The island of the Knights
Welcome to Rhodes, the capital of the Dodecanese island, a truly blessed island,an island which is ideal not only for those who want to relax but also for those looking for adventures! All the infrastructure of the island is made for luxurious and relaxing holidays and any kind of tourist can find something pleasurable to do while on vacations.
Owing to its strategic position, Rhodes has been an important island since ancient years. The ancient city of Rhodes, the construction of which began in 407 BC, was designed according to the city planning system initiated by the greatest city planner of antiquity, Hippodamus of Miletus. Rhodes soon became famous as one of the most important trading centre in the Eastern Mediterranean Sea. During the Ottoman occupation, new buildings were erected within the Old Town, mainly mosques and baths. It was not until 1948 that Rhodes officially became part of Greece. In 1988 the Medieval City of Rhodes was listed as a UNESCO World Heritage site.
As you enter one of the largest medieval towns in Europe through the Gate of Freedom,the tourist soon realizes that the Old Town of Rhodes is the crossroad of different cultures that have been developed throughout the development of 24 centuries of human history. The fascinating medieval buildings, the bastions, walls, gates, minarets, old houses, fountains, tranquil and busy squares create a medieval atmosphere. The Palace of the Grand Master is certainly the highlight of the Old Town. The Palace, originally a Byzantine fortress built at the end of the 7th century A.D., was transformed in the early 14th century by the Knights of the Order of Saint John into the residence of the Grand Master of the order and the administrative headquarters of their country; now it has been turned into a museum.
The cobblestoned Street of the Knights, one of the best preserved medieval streets in Europe, is packed with medieval inns that used to accommodate the soldiers of the Order of the Knights.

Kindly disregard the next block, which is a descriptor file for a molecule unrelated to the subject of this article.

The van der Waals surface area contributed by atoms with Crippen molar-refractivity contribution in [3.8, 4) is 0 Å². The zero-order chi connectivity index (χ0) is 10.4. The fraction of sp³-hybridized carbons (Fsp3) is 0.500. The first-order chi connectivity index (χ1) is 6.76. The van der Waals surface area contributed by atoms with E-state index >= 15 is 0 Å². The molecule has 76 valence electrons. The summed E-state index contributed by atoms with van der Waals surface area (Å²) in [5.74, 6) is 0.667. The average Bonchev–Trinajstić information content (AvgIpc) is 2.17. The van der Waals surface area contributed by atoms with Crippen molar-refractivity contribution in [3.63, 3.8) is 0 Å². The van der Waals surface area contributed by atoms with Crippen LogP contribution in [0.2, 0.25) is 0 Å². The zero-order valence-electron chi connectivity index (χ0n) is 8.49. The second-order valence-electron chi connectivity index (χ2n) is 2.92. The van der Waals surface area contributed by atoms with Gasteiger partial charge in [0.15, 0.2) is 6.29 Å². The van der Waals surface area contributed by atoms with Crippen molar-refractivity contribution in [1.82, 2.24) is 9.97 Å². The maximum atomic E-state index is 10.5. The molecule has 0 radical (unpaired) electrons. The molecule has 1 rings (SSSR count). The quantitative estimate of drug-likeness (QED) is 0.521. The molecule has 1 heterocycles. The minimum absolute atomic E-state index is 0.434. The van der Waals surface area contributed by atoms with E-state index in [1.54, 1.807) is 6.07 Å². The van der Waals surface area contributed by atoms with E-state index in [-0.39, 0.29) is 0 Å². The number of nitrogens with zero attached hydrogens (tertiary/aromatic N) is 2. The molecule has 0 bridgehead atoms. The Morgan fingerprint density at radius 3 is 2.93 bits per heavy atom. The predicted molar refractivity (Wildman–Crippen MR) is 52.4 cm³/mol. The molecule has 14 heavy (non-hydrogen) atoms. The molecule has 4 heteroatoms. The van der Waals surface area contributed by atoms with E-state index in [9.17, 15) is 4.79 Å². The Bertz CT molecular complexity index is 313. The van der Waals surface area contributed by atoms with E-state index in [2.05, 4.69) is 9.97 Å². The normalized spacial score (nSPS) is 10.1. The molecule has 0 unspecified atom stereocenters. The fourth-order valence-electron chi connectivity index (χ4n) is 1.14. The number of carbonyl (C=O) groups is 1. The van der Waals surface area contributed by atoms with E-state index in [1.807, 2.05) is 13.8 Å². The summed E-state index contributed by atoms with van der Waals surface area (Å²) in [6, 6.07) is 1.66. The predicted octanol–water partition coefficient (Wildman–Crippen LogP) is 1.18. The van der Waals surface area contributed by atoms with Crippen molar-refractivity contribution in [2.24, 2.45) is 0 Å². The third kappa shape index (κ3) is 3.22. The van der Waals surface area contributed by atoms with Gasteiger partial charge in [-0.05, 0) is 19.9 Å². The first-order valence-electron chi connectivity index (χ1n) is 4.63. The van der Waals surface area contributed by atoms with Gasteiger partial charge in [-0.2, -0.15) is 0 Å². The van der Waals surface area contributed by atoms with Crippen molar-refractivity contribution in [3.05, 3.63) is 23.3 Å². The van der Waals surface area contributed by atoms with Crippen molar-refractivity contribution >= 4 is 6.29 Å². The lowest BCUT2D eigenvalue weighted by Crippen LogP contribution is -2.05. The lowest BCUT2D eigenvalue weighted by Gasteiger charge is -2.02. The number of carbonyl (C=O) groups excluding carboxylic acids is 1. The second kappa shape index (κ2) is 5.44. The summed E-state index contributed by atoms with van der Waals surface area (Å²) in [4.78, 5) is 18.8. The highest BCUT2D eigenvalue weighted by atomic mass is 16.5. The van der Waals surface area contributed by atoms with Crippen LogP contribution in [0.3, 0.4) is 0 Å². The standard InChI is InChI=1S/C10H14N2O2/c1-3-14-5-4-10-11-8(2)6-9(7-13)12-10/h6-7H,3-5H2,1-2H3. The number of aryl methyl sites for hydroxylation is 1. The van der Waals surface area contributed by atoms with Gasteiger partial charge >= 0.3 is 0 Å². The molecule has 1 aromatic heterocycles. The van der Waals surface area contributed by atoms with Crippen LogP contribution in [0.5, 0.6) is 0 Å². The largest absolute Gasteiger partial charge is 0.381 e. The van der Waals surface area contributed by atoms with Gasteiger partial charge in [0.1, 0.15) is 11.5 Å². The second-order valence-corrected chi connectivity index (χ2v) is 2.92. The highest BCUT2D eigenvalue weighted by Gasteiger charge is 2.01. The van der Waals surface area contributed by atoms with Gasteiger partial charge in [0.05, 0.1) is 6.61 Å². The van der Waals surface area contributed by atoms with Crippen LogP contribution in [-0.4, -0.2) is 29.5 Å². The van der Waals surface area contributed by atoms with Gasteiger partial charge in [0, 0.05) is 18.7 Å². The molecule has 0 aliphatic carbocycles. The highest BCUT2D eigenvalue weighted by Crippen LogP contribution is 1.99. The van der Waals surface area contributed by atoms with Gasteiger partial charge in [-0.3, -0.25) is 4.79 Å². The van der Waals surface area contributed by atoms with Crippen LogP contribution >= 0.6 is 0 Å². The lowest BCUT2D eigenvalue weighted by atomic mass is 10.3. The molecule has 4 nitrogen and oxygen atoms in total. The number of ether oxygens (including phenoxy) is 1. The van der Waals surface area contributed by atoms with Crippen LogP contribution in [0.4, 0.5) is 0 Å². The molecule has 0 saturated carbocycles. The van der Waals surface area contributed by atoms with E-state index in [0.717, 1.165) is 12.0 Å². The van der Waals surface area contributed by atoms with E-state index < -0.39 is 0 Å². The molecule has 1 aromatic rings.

Popular cosmopolitan resorts and beaches around the island
As you head down to the east coast, the first tempting stop is Kallithéa, a cosmopolitan holiday resort bustling with hotels lining Faliráki beach. In Kallithéa the place that worths visiting is the Roman baths – a unique example of orientalised Art Deco dating back to the late 1920’s.
Ialissós is a popular cosmopolitan resort; its beach is a favourite destination for windsurfing, kitesurfing and sailing fans.
In the area of Afándou you can either sunbathe on beautiful sandy beaches or play golf on a modern 18-hole golf course (close to Afándou beach) that is open all year round and is a place of attraction for golf fans from all over the world!
The area of Petaloudes(meaning Butterflies) consists of the villages of Kremastí, Paradísi and Theológos. Kremastí, one of the biggest and liveliest villages on the island, is famous for its major festival of the Virgin Mary, which takes place on 15th August, while the beach of Kremastí is ideal for kitesurfing and windsurfing. However, the most famous attraction of the region is the Valley of the Butterflies, a habitat of unique value for a specific kind of butterfly. Admire an atmosphere of incomparable beauty with rich vegetation and streams as you stroll along cleverly laid paths. Also well worth a visit in the Valley is the Museum of Natural History.
The ancient city-state of Lindos was one of the three major towns of ancient Rhodes thanks to its great naval power. At the foot of the acropolis lies the traditional village of Líndos with its cubic whitewashed houses, mansions, Byzantine churches and narrow cobbled streets.
In southern Rhodes nature is rediscovered in all its glory: Picturesque beaches stretch from Kiotari and Genadi to Lahania, Plimiri and Prassonisi, the southernmost tip of the island and a popular location for windsurfing and kitesurfing.
How to reach the island
There are daily flights from Athesn and Thessaloniki and there are connections especially during summer with the other islands of Dodecanese.
The port of Rhodes serves its tourists through daily connections with ships coming from the Port of Piraeus in Athens. The trip’s duration is about 12 hours with stops at the islands of Patmos, Leros, Kalymnos and Kos. Rhodes is also connected directly to all the other islands of the Dodecanese and Crete.